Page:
Imagine being trapped in a cage in the jungle, with strange and menacing noises all around you. The air feels so thick, it squeezes all the air out of your lungs. Your heart pounds. Somewhere a branch snaps. You duck, knowing that death is certain to come for you now.
What you’ve just read is a simulation of what it feels like for people who have panic attacks. Unfortunately, for those who do, the jungle in question remains steadfastly in their heads, making it difficult for those around them to understand why an anxiety attack can feel so debilitating. But the anxiety attack symptoms described above, the feelings of being trapped, of not being able to breathe, the heart palpitations, the feeling like you’re dying, those are all part of the disorder.
If you or someone you know suffers from an anxiety disorder, here’s what you need to know.
What Is It/ What Causes It?
An anxiety or panic attack is like a sudden burst of fear and dread that comes on unexpectedly, often catching the person who has it off guard. The fear a person experiences can seem almost irrational, not only to the sufferer, but also to the people around him/ her.
This is partly due to the fact that there is no obvious threat that the person is responding to. However, the body gives all the signs of threat response because of a reaction in the person’s amygdala. The body also produces an adrenaline response.
Sudden bouts of anxiety can have numerous causes. eMedicine health suggests that the cause of different anxiety disorders could be rooted in a person’s hereditary makeup. Additionally, an article on the Mayo Clinic website reminds people that a medical condition can cause anxiety problems. Finally, an overwhelming amount of stress in a person’s daily life can push the panic response into overdrive.
Women suffer from panic attacks more frequently than men. It’s most common in people in the 18 to 25 age range. Although a bout with anxiety can feel like it lasts a lifetime, most of the time it only lasts around 15 or 20 seconds, according to the American Psychology Association (APA). However, the after effects of the attack can last much longer – sometimes hours in some cases.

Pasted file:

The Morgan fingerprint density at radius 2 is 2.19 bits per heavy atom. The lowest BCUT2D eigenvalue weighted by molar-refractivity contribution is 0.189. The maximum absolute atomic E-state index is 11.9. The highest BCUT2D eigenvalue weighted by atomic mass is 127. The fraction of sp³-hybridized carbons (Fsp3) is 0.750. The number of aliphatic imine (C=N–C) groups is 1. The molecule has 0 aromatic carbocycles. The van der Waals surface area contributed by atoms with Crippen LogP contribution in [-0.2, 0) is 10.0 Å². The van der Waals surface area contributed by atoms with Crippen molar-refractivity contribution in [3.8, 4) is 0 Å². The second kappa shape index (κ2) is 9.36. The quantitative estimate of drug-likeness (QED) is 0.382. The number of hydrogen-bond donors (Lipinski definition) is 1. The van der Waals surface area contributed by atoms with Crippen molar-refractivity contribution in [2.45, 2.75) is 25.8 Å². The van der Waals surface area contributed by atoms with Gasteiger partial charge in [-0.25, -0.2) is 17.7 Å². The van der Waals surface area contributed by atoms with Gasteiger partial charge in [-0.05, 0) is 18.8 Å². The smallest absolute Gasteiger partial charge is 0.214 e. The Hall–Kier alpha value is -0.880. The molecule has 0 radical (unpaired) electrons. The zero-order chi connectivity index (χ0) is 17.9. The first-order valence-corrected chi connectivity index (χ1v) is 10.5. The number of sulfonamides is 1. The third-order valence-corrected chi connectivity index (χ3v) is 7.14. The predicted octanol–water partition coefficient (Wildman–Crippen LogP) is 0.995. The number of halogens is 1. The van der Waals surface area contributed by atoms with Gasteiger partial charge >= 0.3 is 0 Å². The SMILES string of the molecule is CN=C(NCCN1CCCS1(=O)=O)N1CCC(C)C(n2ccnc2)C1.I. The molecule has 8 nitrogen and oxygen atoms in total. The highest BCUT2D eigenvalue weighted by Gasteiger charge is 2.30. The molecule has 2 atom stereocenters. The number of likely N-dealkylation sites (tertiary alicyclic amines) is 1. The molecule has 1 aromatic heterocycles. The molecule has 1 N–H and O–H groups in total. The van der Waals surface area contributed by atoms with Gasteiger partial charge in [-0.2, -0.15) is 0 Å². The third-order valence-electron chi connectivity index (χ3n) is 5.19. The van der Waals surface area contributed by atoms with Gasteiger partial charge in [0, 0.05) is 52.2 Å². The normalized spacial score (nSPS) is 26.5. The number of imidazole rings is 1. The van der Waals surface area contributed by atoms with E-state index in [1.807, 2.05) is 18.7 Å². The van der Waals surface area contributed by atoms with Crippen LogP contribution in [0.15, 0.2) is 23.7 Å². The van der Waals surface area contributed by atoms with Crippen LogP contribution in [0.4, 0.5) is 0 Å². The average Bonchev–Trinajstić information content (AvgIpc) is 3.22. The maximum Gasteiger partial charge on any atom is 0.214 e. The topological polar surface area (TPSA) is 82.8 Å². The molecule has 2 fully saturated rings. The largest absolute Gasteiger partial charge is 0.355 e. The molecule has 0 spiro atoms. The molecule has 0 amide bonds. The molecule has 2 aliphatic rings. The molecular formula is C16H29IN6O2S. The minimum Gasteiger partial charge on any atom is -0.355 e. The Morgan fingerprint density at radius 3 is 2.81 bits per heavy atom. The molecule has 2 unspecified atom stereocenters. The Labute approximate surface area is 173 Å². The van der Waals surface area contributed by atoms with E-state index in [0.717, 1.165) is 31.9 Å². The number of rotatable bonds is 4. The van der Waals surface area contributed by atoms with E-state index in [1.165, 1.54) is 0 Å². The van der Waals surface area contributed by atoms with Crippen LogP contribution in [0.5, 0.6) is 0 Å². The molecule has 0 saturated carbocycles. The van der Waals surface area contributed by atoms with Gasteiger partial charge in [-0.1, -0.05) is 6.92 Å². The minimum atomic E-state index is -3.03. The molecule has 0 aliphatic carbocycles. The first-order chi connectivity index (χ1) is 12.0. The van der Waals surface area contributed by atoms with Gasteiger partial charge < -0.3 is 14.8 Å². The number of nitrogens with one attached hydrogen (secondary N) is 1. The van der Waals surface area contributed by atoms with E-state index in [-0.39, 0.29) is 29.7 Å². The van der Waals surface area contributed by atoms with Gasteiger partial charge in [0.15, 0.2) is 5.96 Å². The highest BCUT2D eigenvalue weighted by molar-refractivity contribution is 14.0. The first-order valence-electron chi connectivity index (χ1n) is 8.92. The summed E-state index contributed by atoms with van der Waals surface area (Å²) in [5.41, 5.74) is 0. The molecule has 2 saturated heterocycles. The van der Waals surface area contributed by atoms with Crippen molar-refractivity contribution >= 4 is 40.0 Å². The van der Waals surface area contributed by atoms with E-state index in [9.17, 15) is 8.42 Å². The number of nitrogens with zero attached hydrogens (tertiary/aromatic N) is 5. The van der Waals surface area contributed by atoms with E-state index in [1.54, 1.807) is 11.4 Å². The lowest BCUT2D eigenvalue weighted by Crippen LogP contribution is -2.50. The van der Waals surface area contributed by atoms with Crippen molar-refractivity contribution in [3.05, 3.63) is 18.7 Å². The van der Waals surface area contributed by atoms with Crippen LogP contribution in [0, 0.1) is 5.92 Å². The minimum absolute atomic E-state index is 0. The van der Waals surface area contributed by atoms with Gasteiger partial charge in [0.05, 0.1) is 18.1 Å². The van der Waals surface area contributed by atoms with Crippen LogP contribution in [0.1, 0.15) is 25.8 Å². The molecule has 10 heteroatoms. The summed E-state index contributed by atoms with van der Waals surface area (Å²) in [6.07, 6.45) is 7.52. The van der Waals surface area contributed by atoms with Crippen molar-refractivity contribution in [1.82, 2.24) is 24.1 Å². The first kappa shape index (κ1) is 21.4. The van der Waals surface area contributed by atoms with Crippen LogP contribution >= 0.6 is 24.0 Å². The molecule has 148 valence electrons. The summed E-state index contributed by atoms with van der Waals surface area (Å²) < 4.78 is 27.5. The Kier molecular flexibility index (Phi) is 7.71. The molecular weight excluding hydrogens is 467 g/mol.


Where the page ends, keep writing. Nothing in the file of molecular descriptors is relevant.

Several types of anxiety-related disorders exist, ranging from agoraphobia to generalized anxiety disorder. Panic disorder, which is part of this, is when a person experiences multiple panic attacks on different occasions. (It could be said to be chronic in this respect.) Other types of disorders include mutism, phobias, social anxiety disorder, and substance-induced anxiety disorder.
Symptoms of Panic Disorder
Anxiety attack symptoms can be deceiving in that they often mimic other health issues, like heart disease or even menopause. If you’re trying to determine if you have a panic disorder, it’s best to take all the symptoms together.
When you’re having an anxiety attack, you could experience one or more of these symptoms:
- Shaking, trembling
- Heart issues, like a faster heart rate, heart palpitations, or a pounding heart, as well as chest pains
- Difficulty breathing – It can feel like you’ll smother – hyperventilating
- Upset stomach, nausea, discomfort in the abdominal area
- Afraid of dying, feelings of being detached from the self, fear of going crazy or losing control
- Hot flashes, or on the opposite end, chills
- Numbness, tingling
Many people who are in the midst of an anxiety attack feel unable to adequately express to others what they are feeling.
Anxiety Attack Treatment
Typically, doctors suggest a multi-pronged approach to treating an anxiety attack. Although genetics play a role in a person’s susceptibility to anxiety disorders, some environmental and health conditions play a role.
First, a person who experiences on-going anxiety attacks should visit a doctor to rule out an underlying medical cause like heart disease, diabetes, or thyroid problems. This is especially important if you don’t have a relative who also has a panic disorder.
Second, once health-related issues are ruled out, anxiety sufferers should also avoid consuming a lot of caffeine and avoid smoking cigarettes, both of which can increase their risk of having an attack. And some, who might be coming down from drugs will experience panic as their bodies detox from the drugs.
Third, it may be also important for the anxiety attack sufferer to deal with other mental health issues, like past trauma or depression. These conditions also give rise to panic attacks and anxiety disorders.
Finally, getting out and getting physical can help alleviate the symptoms of anxiety. Regular exercise like walking or yoga work well for treating this condition. As well, the anxiety sufferer should make a point of not isolating him/ herself. Social interaction can help a great deal.
Final Words on Anxiety Disorders
Successful anxiety attack treatment begins with knowing the causes of the condition. Many times, a person experiences bouts of anxiety due to their genetic makeup. In other words, one of their blood relatives also had anxiety or panic attacks. Additionally, a person can have a disease, like diabetes or heart disease, which brings on attacks.